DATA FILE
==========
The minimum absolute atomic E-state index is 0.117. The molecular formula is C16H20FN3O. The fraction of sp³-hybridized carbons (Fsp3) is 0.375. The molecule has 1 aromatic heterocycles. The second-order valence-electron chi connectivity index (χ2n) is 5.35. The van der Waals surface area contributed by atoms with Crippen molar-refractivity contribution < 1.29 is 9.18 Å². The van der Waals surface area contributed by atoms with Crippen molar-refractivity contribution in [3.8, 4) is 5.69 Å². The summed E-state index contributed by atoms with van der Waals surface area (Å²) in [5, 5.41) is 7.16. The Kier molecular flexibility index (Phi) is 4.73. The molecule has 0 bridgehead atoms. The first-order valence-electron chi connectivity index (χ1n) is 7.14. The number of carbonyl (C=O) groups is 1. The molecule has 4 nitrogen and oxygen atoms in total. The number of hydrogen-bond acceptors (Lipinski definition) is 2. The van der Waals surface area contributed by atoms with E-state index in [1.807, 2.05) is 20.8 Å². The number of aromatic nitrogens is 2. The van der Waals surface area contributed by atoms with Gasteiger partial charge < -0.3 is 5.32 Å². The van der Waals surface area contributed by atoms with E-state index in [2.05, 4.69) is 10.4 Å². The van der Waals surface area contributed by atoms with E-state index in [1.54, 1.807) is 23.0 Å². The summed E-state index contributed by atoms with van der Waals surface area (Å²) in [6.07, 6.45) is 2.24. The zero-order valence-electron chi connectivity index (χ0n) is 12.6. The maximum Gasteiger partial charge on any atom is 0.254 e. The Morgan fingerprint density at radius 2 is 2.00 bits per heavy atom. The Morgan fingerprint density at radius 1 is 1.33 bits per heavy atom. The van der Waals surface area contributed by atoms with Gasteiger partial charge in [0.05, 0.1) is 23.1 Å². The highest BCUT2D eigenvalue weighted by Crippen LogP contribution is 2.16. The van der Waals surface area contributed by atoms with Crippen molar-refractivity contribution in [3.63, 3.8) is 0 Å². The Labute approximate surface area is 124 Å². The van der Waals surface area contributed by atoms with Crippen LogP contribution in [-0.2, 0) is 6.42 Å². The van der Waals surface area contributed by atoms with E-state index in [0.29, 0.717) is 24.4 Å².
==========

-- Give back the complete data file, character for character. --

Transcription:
The minimum absolute atomic E-state index is 0.117. The molecular formula is C16H20FN3O. The fraction of sp³-hybridized carbons (Fsp3) is 0.375. The molecule has 1 aromatic heterocycles. The second-order valence-electron chi connectivity index (χ2n) is 5.35. The van der Waals surface area contributed by atoms with Crippen molar-refractivity contribution < 1.29 is 9.18 Å². The van der Waals surface area contributed by atoms with Crippen molar-refractivity contribution in [3.8, 4) is 5.69 Å². The summed E-state index contributed by atoms with van der Waals surface area (Å²) in [5, 5.41) is 7.16. The Kier molecular flexibility index (Phi) is 4.73. The molecule has 0 bridgehead atoms. The first-order valence-electron chi connectivity index (χ1n) is 7.14. The number of carbonyl (C=O) groups is 1. The molecule has 4 nitrogen and oxygen atoms in total. The number of hydrogen-bond acceptors (Lipinski definition) is 2. The van der Waals surface area contributed by atoms with E-state index in [1.807, 2.05) is 20.8 Å². The number of aromatic nitrogens is 2. The van der Waals surface area contributed by atoms with Gasteiger partial charge < -0.3 is 5.32 Å². The van der Waals surface area contributed by atoms with E-state index in [2.05, 4.69) is 10.4 Å². The van der Waals surface area contributed by atoms with E-state index in [1.54, 1.807) is 23.0 Å². The summed E-state index contributed by atoms with van der Waals surface area (Å²) in [6.07, 6.45) is 2.24. The zero-order valence-electron chi connectivity index (χ0n) is 12.6. The maximum Gasteiger partial charge on any atom is 0.254 e. The Morgan fingerprint density at radius 2 is 2.00 bits per heavy atom. The Morgan fingerprint density at radius 1 is 1.33 bits per heavy atom. The van der Waals surface area contributed by atoms with Gasteiger partial charge in [0.05, 0.1) is 23.1 Å². The highest BCUT2D eigenvalue weighted by Crippen LogP contribution is 2.16. The van der Waals surface area contributed by atoms with Crippen molar-refractivity contribution in [3.63, 3.8) is 0 Å². The Labute approximate surface area is 124 Å². The van der Waals surface area contributed by atoms with Crippen LogP contribution in [-0.2, 0) is 6.42 Å². The van der Waals surface area contributed by atoms with E-state index in [0.29, 0.717) is 24.4 Å².